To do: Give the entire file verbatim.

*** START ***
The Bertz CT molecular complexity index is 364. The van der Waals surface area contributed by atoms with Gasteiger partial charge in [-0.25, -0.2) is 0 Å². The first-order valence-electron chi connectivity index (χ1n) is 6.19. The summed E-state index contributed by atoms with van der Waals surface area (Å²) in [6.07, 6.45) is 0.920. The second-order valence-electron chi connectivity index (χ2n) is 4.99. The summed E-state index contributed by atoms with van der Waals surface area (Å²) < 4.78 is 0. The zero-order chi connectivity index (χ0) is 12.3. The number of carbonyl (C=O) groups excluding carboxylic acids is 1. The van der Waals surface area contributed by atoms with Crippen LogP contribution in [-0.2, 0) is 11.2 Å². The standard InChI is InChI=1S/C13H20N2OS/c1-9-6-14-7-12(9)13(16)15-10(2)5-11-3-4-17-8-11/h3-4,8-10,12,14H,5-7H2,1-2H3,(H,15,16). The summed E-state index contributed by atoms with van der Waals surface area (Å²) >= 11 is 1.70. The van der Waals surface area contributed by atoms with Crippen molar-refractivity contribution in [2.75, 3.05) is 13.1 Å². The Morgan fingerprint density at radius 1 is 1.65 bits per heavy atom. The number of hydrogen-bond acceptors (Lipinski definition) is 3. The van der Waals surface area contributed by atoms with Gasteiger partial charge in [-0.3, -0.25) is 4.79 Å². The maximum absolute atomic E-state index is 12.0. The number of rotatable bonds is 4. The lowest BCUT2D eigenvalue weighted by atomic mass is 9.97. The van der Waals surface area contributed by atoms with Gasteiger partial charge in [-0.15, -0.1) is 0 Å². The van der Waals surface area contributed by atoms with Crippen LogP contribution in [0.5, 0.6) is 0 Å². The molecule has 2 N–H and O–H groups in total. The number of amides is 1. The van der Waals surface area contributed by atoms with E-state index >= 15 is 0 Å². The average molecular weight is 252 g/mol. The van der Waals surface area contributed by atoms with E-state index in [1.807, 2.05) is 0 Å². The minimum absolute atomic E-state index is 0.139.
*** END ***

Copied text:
The Bertz CT molecular complexity index is 364. The van der Waals surface area contributed by atoms with Gasteiger partial charge in [-0.25, -0.2) is 0 Å². The first-order valence-electron chi connectivity index (χ1n) is 6.19. The summed E-state index contributed by atoms with van der Waals surface area (Å²) in [6.07, 6.45) is 0.920. The second-order valence-electron chi connectivity index (χ2n) is 4.99. The summed E-state index contributed by atoms with van der Waals surface area (Å²) < 4.78 is 0. The zero-order chi connectivity index (χ0) is 12.3. The number of carbonyl (C=O) groups excluding carboxylic acids is 1. The van der Waals surface area contributed by atoms with Crippen LogP contribution in [-0.2, 0) is 11.2 Å². The standard InChI is InChI=1S/C13H20N2OS/c1-9-6-14-7-12(9)13(16)15-10(2)5-11-3-4-17-8-11/h3-4,8-10,12,14H,5-7H2,1-2H3,(H,15,16). The summed E-state index contributed by atoms with van der Waals surface area (Å²) >= 11 is 1.70. The van der Waals surface area contributed by atoms with Crippen molar-refractivity contribution in [2.75, 3.05) is 13.1 Å². The Morgan fingerprint density at radius 1 is 1.65 bits per heavy atom. The number of hydrogen-bond acceptors (Lipinski definition) is 3. The van der Waals surface area contributed by atoms with Gasteiger partial charge in [-0.3, -0.25) is 4.79 Å². The maximum absolute atomic E-state index is 12.0. The number of rotatable bonds is 4. The lowest BCUT2D eigenvalue weighted by atomic mass is 9.97. The van der Waals surface area contributed by atoms with Gasteiger partial charge in [-0.15, -0.1) is 0 Å². The van der Waals surface area contributed by atoms with Crippen LogP contribution in [0.5, 0.6) is 0 Å². The molecule has 2 N–H and O–H groups in total. The number of amides is 1. The van der Waals surface area contributed by atoms with E-state index >= 15 is 0 Å². The average molecular weight is 252 g/mol. The van der Waals surface area contributed by atoms with E-state index in [1.807, 2.05) is 0 Å². The minimum absolute atomic E-state index is 0.139.